The Chinese Spy Balloon

 A civilian airship marked with the Chinese flag was spotted over Billings, Montana, and immediately reported to the authorities on the first of February. Traveling to government and Pentagon officials, the news of a mysterious machine in the U.S. airspace alarmed the White House, and immediate action was taken. Two days later, the Chinese Foreign Ministry conveyed that the object was a weather balloon that entered the U.S. atmosphere by accident. 

Taking place only a few days before Secretary of State Antony J. Blinken was supposed to visit Beijing to discuss their diplomatic relationship, this unlikely occurrence halted any activity that could strengthen China and the U.S.’s bond. In an interview with The New York Times, Blinken went on to describe this event as “a clear violation of U.S. sovereignty and international law, that it’s an irresponsible act, and that the PRC’s decision to take this action on the eve of [his] planned visit is detrimental to the subsidence of discussions that were prepared to have.”

The Biden Administration ordered the airship to be shot down on February 4. A Langley Air Force Base F-22 fighter jet shot the balloon down off the coast of Surfside Beach, South Carolina. According to Melissa Dalton, the Assistant Secretary of Defense, in an interview with CBS, the balloon was nearly “200 feet tall with a jetliner payload.” Before the balloon was shot down, U.S. surveillance planes took images of the machine while it was still in flight. Found was beyond-advanced intelligence surveillance equipment and technology capable of conducting electronic communications–excessive machinery not needed for the objective of a weather balloon. 

The further examination of the balloon was key in concluding this device had spy-related pursuits. Sophomore Simon Yu elaborated, “If the true purpose was for meteorology, permission would have been acquired. As a result, I believe the balloon’s purpose was spy related.” Sophomore John-Paul D’Agostino said, “[Whether it was spy or meteorology-related], either way, it’s a breach of security. They were not authorized. I would believe it is for meteorology, however.”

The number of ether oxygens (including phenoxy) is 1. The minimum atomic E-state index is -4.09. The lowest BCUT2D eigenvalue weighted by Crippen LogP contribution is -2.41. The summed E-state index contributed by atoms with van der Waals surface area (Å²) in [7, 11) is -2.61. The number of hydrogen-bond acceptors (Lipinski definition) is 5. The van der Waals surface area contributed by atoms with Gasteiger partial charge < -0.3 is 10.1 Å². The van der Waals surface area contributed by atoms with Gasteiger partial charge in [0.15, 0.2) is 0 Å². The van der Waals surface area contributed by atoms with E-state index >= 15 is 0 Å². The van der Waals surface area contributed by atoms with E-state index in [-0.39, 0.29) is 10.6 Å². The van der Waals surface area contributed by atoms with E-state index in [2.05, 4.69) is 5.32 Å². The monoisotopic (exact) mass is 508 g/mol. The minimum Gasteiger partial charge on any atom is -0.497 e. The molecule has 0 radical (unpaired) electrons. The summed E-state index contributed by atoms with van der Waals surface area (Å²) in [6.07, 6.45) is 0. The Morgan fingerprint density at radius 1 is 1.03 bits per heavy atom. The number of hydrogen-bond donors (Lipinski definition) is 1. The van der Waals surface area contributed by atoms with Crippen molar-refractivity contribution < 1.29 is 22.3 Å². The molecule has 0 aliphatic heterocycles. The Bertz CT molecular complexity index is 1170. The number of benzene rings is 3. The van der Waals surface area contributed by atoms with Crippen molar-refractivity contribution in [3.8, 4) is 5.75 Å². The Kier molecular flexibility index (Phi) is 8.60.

Since the shooting down of the balloon, many conferences and hearings have taken place. From the beginning, Blinken and his Chinese counterpart, Director of the Office of the Central Foreign Affairs Wang Yi, have conversed with each other. Both representatives have expressed disapproval in regard to how the balloon situation was handled. According to The New York Times, at the annual Munich Security Conference, Yi expressed, “We asked the United States to handle it calmly and professionally based on consultation with the Chinese side. Regrettably, the United States disregarded these facts and used advanced fighter jets and downed a balloon with its missiles. This is, I would say, absurd and hysterical.”

Many wonder what the future holds for these two world powers. “This issue can lead to something more major very fast; the issue of spying and war could lead to possible conflict that can interfere with our daily lives,” said sophomore Catherine Christakos. Yu agreed and added, “The relationship will be tarnished further because of the possible spying allegations. The sighting of the balloons complicates things because no one knows the truth.”

No new date for Blinken’s visit to Beijing has been released to the press. Biden spoke on planning to conference with China’s President Xi Jinping on affairs such as their relationship and, most notably, the Russian-Ukraine War. Following the shooting of the first balloon, a second Chinese surveillance balloon was spotted over Latin America two days later; the balloon was shot down over the coast of Alaska.